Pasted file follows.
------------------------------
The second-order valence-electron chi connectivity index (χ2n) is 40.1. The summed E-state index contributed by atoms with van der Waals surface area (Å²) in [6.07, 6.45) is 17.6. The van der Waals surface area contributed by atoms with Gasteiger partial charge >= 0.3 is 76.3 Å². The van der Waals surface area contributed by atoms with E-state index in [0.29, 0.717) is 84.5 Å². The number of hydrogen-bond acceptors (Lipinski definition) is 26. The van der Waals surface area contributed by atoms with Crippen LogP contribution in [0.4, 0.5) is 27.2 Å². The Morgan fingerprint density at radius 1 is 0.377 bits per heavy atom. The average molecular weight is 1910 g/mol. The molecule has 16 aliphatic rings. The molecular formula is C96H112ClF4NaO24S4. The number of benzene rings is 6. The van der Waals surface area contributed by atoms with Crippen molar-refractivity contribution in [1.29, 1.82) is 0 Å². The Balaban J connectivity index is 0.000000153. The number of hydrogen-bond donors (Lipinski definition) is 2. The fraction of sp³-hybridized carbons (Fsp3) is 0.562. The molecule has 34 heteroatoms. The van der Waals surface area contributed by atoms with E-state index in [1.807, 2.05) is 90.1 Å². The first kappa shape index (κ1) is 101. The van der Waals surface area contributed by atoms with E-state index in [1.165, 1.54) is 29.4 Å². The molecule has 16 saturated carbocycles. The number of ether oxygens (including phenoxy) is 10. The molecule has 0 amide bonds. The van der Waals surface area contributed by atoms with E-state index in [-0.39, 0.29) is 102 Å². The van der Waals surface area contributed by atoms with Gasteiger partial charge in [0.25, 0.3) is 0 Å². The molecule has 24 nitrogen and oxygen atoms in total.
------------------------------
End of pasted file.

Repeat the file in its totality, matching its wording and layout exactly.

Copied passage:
The second-order valence-electron chi connectivity index (χ2n) is 40.1. The summed E-state index contributed by atoms with van der Waals surface area (Å²) in [6.07, 6.45) is 17.6. The van der Waals surface area contributed by atoms with Gasteiger partial charge >= 0.3 is 76.3 Å². The van der Waals surface area contributed by atoms with E-state index in [0.29, 0.717) is 84.5 Å². The number of hydrogen-bond acceptors (Lipinski definition) is 26. The van der Waals surface area contributed by atoms with Crippen LogP contribution in [0.4, 0.5) is 27.2 Å². The Morgan fingerprint density at radius 1 is 0.377 bits per heavy atom. The average molecular weight is 1910 g/mol. The molecule has 16 aliphatic rings. The molecular formula is C96H112ClF4NaO24S4. The number of benzene rings is 6. The van der Waals surface area contributed by atoms with Crippen molar-refractivity contribution in [1.29, 1.82) is 0 Å². The Balaban J connectivity index is 0.000000153. The number of hydrogen-bond donors (Lipinski definition) is 2. The fraction of sp³-hybridized carbons (Fsp3) is 0.562. The molecule has 34 heteroatoms. The van der Waals surface area contributed by atoms with E-state index in [1.807, 2.05) is 90.1 Å². The first kappa shape index (κ1) is 101. The van der Waals surface area contributed by atoms with E-state index in [1.165, 1.54) is 29.4 Å². The molecule has 16 saturated carbocycles. The number of ether oxygens (including phenoxy) is 10. The molecule has 0 amide bonds. The van der Waals surface area contributed by atoms with E-state index in [-0.39, 0.29) is 102 Å². The van der Waals surface area contributed by atoms with Gasteiger partial charge in [0.25, 0.3) is 0 Å². The molecule has 24 nitrogen and oxygen atoms in total.